Thompson Creek Metals Company Inc. is within a dire financial position. After September, the formerly high-flying miner had cash of US$217 million and a debt load of US$832 million, including $314 million of notes due in 2017.
“(Thompson Creek) is easily approaching an end-game,” Deutsche Bank analyst Jorge Beristain said inside a note.
Beristain thinks Thompson Creek should put all its concentrate on fixing its balance sheet. So he’s mystified that the company is thinking of investing about US$53 million inside a permanent crusher at its Mount Milligan mine in British Columbia. Management has spent some capital around the crusher already, but Beristain said hello should consider that a “sunk cost” and never a rationale to spend more.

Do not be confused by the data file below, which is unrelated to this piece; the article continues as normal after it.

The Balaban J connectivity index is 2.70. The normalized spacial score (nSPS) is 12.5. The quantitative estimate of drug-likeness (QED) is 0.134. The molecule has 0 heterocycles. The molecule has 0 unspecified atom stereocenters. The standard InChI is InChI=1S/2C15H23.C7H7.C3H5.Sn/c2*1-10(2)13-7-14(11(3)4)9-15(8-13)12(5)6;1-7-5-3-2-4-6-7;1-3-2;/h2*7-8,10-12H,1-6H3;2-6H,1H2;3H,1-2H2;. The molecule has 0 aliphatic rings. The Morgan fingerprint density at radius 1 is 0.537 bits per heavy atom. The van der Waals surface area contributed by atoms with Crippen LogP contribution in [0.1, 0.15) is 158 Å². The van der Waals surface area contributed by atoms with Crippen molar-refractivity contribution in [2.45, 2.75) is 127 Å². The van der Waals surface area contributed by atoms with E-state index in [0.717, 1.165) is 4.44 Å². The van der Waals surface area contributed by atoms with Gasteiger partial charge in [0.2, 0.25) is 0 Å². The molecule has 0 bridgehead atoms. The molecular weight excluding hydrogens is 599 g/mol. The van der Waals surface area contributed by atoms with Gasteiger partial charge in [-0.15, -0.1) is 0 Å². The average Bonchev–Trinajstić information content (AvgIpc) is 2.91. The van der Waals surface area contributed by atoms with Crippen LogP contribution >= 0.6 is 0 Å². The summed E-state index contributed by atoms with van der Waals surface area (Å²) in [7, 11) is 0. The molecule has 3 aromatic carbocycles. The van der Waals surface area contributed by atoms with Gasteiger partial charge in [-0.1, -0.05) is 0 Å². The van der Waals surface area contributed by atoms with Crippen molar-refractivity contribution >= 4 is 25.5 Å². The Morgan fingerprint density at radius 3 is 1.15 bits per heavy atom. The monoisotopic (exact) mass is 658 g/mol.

Instead, he explained Thompson Creek should buy back its distressed unsecured bonds, which are trading at roughly 25 cents on the dollar. Then your firm could attempt to refinance its secured debt and salvage some value for equity holders.
“We estimate if all available cash on hand were used to purchase 100 percent of their US$517-million of personal debt, while paying for permanent crusher (is) deferred to 2018, this might produce a nine-fold positive impact towards the company’s (net present value),” Beristain said.
He cut his price target on Thompson Creek in half to 25 cents U.S. a share. The stock was more vital than US$24 at its peak in 2008.